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Volkswagen Group's Uruguayan Importer Improves Efficiency Through RFID

The company is already using passive UHF tags to track tools, and expects sometime next year to begin tagging the Audi and Volkswagen cars it sells and maintains.
By Claire Swedberg
Oct 28, 2014

For the past four years, Julio Cesar Lestido S.A., the official Uruguayan importer of cars and trucks manufactured by the Volkswagen Group, has been employing passive ultrahigh-frequency (UHF) RFID tags to track the metal tools it uses to maintain vehicles. The company says that it is now developing a plan to utilize the technology to record each vehicle's life history, including its date of import and sales information, as well as all maintenance provided.

The company, which provides maintenance and repairs services for Volkswagen, Audi and Man cars and trucks in Uruguay, has been using an RFID solution supplied by Identis RFID Systems to identify which tools are removed from a storage area at its Montevideo maintenance facility, and by whom. Julio Cesar Lestido has told Identis that the solution has reduced expenditures related to replacing tools that end up missing, and that it has also made the management of those tools more efficient, by identifying which tools are used most frequently, for how long and by whom.

Identis installed RFID antennas behind the walls of the corridor adjoining the storage room's doorway, so that the hardware would not be visible to personnel.
Julio Cesar Lestido's workers utilize specialized tools to work on the vehicles—both used and new cars—that are designed specifically for the maintenance of Volkswagen and Audi vehicles. The tools are not only high in value, but are difficult to replace, since they must be provided by the automaker itself rather than being purchased off-the-shelf. If workers cannot locate the tools they require, this can result in delays, says Enrique D'Amato, Identis RFID Systems' president and CEO.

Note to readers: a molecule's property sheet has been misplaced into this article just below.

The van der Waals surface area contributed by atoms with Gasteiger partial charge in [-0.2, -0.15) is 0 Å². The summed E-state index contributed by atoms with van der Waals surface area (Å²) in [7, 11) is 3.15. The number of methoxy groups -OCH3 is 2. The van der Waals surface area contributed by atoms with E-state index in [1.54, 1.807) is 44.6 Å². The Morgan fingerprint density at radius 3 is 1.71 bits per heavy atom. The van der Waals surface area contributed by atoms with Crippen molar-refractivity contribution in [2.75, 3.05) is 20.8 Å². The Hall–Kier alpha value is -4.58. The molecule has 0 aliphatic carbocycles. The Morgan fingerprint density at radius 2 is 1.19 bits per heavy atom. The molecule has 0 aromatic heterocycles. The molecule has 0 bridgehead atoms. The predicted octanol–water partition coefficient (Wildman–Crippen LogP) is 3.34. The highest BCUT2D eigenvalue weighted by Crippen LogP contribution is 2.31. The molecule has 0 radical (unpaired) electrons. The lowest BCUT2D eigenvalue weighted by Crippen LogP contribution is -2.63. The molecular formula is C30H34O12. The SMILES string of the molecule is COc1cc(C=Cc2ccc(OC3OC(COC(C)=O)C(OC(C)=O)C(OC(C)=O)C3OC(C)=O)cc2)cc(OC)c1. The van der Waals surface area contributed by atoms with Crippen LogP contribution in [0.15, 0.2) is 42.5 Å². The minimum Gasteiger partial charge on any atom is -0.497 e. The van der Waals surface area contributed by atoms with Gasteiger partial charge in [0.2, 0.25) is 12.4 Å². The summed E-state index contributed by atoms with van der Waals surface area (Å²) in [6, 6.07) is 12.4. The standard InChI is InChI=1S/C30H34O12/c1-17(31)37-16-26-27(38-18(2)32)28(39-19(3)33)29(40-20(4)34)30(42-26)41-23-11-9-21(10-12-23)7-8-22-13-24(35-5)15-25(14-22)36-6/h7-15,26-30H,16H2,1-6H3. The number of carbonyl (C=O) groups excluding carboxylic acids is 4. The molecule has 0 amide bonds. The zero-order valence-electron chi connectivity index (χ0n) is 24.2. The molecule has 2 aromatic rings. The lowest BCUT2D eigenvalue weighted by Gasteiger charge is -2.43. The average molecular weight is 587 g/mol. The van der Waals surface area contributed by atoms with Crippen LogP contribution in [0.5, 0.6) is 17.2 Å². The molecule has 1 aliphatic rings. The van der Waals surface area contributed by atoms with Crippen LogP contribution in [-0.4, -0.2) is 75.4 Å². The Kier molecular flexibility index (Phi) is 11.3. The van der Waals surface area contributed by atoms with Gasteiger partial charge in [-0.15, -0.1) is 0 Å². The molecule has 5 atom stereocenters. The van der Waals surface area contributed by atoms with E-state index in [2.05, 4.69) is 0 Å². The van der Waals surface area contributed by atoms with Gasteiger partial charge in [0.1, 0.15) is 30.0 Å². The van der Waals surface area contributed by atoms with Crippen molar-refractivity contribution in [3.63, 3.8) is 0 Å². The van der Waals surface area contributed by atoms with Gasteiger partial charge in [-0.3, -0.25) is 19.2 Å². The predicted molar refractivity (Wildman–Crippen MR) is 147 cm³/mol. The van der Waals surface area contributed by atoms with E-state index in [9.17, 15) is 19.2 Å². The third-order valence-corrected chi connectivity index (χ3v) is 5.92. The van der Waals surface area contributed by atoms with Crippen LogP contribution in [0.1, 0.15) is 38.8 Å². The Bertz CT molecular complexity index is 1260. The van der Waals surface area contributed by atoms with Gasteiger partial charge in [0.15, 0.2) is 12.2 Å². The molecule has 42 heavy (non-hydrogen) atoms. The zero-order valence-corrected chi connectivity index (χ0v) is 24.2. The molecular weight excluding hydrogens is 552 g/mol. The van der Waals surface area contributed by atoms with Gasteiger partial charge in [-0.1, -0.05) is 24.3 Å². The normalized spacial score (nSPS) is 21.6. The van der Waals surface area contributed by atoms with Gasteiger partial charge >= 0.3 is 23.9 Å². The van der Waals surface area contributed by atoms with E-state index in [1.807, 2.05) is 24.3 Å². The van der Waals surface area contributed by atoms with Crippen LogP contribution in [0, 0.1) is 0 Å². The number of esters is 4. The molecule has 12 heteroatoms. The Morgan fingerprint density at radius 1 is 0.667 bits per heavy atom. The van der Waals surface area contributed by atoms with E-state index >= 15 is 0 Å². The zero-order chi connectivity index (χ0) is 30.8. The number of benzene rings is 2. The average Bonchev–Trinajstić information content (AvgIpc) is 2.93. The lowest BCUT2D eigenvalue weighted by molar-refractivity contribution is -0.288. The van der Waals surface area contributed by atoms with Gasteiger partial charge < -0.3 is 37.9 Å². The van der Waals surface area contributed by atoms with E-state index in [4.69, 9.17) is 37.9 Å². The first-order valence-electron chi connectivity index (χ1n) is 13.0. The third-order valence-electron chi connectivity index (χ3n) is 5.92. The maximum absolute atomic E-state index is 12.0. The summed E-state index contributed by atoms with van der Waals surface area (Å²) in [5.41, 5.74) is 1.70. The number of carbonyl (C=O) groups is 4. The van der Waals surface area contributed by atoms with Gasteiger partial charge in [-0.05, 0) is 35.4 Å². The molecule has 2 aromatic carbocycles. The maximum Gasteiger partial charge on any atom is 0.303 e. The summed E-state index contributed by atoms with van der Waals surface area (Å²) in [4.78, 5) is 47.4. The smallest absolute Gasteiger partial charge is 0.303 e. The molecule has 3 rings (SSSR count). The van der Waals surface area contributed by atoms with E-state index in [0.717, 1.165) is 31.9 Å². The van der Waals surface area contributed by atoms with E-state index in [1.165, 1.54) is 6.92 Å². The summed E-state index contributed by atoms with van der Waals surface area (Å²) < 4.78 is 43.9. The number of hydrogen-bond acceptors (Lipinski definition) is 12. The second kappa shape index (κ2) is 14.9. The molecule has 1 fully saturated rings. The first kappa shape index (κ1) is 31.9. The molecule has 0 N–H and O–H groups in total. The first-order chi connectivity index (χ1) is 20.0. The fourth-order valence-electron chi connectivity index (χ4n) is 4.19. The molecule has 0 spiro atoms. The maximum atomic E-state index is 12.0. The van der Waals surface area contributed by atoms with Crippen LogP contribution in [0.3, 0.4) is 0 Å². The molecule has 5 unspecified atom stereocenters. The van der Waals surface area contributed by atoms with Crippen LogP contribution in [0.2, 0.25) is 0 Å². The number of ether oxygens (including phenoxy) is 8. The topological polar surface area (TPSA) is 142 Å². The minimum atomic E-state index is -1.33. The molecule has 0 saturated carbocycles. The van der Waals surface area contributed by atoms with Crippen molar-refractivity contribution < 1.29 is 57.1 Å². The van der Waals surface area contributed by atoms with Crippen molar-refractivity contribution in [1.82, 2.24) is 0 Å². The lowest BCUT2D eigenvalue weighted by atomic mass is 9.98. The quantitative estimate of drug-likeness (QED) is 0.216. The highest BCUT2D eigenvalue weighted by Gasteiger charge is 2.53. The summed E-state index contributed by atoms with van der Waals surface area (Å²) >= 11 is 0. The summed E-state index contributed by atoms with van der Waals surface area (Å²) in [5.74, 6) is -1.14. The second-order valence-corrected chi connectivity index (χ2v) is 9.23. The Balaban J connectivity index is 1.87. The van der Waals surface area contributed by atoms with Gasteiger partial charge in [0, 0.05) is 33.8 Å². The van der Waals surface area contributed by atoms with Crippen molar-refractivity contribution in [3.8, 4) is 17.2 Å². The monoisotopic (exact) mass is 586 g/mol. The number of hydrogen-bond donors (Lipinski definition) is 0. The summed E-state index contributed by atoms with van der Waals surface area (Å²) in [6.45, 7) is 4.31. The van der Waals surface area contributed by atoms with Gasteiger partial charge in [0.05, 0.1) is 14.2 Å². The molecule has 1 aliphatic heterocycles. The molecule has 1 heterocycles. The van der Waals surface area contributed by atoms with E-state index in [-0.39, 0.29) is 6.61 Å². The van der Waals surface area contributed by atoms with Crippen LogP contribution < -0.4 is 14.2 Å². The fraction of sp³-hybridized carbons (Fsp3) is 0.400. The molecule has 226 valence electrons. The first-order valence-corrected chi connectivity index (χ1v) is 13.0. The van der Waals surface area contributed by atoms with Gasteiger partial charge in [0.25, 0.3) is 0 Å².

Staff members had been borrowing tools—such as wrenches and drills—from a storage area, but the company had no visibility regarding which individual was taking which tools. Knowing who obtained particular tools would not only be useful in ensuring that those tools came back, Identis explains, but would also allow the company to know—and to intervene, if necessary—if a worker takes a tool for which he does not have authorization (for example, if that person is not trained to provide the service for which the tool is designed).

Prior to its current RFID deployment, Julio Cesar Lestido had tried other RFID solutions using passive tags affixed to the tools, but had been disappointed with the resulting performance. Because the tools are exposed to high temperatures and physical impact, a tag needed to be installed inside each tool, but the tags failed to operate well when embedded in metal. In addition, the company did not want a system in which reader antennas would be visible at its facility. For Identis, D'Amato says, this was a major challenge.

The RFID company tested multiple passive UHF RFID tags before opting for a customized version of Convergence Systems Ltd.'s Omni-ID Prox CS7310 tag. The standard version of the CS7310 tag measures 1.3 inches by 0.4 inch by 0.16 inch (3.3 centimeters by 1 centimeter by 0.4 centimeter), but the customized version is smaller, at only 2 centimeters (0.8 inch) in length and 0.8 centimeter (0.31 inch) in width. Identis then had to drill holes in the grips or metal bodies of the tools—such as wrenches and screwdrivers—and insert the customized tags inside, in such a way that they would not be visible to the tool users, or be prone to damage. Each tag was encoded with a unique ID number linked to data about the corresponding tool in Identis' Smart Tool Tracking Software (STTS).

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